Narrative Economics and the Power of Stories
If I start a salacious tweetstorm that our local bank is running out of money, that rumor will circulate quickly. Eventually, the rumor will trigger a bank run. By tomorrow, the bank will face insolvency, even though it was business as usual at the bank this morning.
This is the idea behind Narrative Economics. Robert Shiller wrote Narrative Economics, in which he explores how stories impact the economy. In particular, narratives stoked three depressions and recessions in the US in 1920, 1929, and 2008. Shiller, a respected and lauded professor at Yale, models the spread of narratives in these periods using epidemiology.
Positive narratives are just as mighty. Shiller also studies the Rubik’s cube and internet memes as examples of narratives that take on a life their own and influence the behavior of millions.
If there’s reason to believe stories are powerful economic forces at the country level, there’s reason to believe stories are just as compelling for individual companies. We do see this behavior in Startupland.
Some seed-stage companies pack their seed rounds with luminary angels in a field. One company recently courted many top VPs of Product in the valley. This cadre of product influencers reinforces the narrative that the “smartest product managers” use this product.
Customer testimonials employ social proof to reinforce a vendor’s narrative. The better respected the customer testimonial, the more forceful the testimony.
If you’ve ever worked for a major corporation and received press training, you know the importance of a narrative. You’ll have been trained to answer questions in a very particular way: each answer will tie back to the main storyline of the business.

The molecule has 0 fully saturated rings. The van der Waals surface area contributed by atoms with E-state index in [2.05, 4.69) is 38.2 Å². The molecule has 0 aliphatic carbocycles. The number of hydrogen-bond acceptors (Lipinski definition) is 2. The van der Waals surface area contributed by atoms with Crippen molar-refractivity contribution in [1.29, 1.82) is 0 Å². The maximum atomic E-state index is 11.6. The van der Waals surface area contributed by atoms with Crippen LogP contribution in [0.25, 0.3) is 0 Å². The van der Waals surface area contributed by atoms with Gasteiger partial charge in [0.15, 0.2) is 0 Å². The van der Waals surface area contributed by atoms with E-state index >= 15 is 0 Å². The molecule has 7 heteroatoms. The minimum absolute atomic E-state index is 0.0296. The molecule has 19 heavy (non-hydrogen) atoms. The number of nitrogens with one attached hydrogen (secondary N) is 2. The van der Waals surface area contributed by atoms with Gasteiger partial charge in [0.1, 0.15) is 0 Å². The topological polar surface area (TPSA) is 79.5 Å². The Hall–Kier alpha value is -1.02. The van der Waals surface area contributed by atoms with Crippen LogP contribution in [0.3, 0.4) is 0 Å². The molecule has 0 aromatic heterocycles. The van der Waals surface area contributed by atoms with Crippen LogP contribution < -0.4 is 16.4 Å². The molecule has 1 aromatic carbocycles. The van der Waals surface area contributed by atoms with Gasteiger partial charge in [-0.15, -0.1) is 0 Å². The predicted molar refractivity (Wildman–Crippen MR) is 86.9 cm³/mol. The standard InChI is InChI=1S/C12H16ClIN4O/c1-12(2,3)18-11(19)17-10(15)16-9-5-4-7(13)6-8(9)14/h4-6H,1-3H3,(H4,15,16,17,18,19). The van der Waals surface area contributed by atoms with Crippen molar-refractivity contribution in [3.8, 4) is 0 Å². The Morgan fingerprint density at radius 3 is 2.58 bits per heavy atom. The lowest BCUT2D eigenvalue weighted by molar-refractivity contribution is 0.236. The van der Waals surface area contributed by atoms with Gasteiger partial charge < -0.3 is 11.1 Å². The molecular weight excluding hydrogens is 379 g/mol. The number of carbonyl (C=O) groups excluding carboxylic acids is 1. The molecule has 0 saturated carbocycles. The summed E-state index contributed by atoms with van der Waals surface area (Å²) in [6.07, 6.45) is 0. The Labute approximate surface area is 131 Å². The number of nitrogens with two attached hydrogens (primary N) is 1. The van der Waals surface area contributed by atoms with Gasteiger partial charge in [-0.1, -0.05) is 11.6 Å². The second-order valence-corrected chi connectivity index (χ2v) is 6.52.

What is the narrative of your business? Here are some from our portfolio. Kustomer is the modern customer support platform built by veterans in the field. The founders have built three companies in the domain, sold their last one to Salesforce, and developed Kustomer with all the knowledge and insights from those experiences.
Gremlin is the chaos engineering company. The founders developed chaos engineering and resiliency testing at Netflix and Amazon, which increased those services’ uptime from three nines to four nines.
The customer story typically originates from two founts; either the founders or product marketing. Regardless, the message should be promulgated through every channel: sales, marketing, press, recruiting, events, etc.
The more you can spread the narrative, the greater the potential force for your business. To what extent is impossible to know. As Shiller writes in his concluding paragraphs, “there are serious issues of inferring causality…these issues are not surmountable.” Even if we can’t measure it, or directly attribute causality, the effect of stories and narrative economics is real and powerful.